Are tuple really immutable?

John Roth newsgroups at jhrothjr.com
Mon Dec 27 04:39:13 CET 2004


"Chris" <chris.monnet at gmail.com> wrote in message 
news:1104116589.748918.256950 at f14g2000cwb.googlegroups.com...
> Hi
>
>
> 3) In this example, is t considered mutable or not?
> "Tuple are immutable" says the doc, but:
>>>> t[0].append(0)
>>>> t
> ([1, 0], [2])
>
> The tuple is immutable but its elements can be mutable: I tend to think
> that it means that the tuple is mutable. Indeed, it changed!

Well, it did and it didn't. If you went in and did an
id() on each element, you'd discover that the actual
objects didn't change: the exact same ids were in
the exact same slots before and after. What you're
seeing is the way the str() and repr() functions print
the values of embedded objects, not the ids.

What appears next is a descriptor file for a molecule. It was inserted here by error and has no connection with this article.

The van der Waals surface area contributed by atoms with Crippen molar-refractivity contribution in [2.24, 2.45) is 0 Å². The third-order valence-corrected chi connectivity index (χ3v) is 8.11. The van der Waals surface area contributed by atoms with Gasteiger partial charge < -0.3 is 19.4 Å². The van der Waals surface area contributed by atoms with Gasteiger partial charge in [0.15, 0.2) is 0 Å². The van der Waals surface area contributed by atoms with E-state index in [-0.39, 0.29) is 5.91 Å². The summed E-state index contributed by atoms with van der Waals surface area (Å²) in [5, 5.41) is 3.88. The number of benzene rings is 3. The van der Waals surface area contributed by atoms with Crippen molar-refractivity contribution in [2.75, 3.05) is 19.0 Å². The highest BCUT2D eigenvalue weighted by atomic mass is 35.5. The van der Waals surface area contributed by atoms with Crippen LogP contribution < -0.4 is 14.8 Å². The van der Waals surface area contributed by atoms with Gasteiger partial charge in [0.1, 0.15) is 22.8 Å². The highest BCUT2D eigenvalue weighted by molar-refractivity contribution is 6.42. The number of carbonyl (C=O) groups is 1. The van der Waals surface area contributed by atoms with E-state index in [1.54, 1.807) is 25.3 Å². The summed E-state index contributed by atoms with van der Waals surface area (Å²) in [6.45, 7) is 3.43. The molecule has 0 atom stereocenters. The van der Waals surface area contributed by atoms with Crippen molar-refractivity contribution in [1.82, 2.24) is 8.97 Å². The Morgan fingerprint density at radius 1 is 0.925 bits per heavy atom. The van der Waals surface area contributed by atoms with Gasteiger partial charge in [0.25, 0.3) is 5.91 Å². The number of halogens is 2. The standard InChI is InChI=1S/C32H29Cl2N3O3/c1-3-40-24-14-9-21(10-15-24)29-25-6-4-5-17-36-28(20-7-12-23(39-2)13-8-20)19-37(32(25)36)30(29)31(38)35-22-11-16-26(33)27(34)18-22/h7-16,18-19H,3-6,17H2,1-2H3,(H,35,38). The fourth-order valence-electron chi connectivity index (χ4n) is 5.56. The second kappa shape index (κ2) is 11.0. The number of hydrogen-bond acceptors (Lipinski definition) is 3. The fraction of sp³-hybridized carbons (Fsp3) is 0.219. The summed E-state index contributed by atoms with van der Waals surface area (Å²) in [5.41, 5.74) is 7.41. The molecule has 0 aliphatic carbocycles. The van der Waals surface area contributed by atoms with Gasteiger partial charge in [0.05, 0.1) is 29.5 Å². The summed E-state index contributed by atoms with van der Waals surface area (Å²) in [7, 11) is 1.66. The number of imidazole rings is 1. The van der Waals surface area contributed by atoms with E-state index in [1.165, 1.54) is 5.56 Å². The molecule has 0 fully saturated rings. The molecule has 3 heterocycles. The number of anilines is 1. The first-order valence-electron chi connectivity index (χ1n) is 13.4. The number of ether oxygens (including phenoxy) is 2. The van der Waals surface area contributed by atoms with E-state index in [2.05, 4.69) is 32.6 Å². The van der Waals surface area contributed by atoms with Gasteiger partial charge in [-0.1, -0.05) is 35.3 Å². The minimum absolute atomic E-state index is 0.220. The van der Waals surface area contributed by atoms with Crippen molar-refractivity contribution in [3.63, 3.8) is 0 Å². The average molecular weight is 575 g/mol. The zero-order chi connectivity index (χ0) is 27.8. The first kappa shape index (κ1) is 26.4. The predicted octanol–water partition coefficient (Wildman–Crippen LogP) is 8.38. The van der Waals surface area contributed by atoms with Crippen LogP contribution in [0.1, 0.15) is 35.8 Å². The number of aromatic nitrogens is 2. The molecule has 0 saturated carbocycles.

>
> 4) Even more confusing: I had the following strange result:
> (with both Python 2.3.3 and 2.4)
>>>> t[0]+=[1]
> Traceback (most recent call last):
> File "<stdin>", line 1, in ?
> TypeError: object doesn't support item assignment
>>>> t
> ([1, 0, 1], [2])
> There was an exception, but the list was still changed!?

I consider that an error, but I've had several people
tell me that it's the way it's supposed to be.
I simply quit trying to get the point across.
As far as I'm concerned, the behavior is simply
wrong. Since mutating the object didn't change
the id, it shouldn't try to replace the object in
the tuple.

John Roth
>
> Chris
> 




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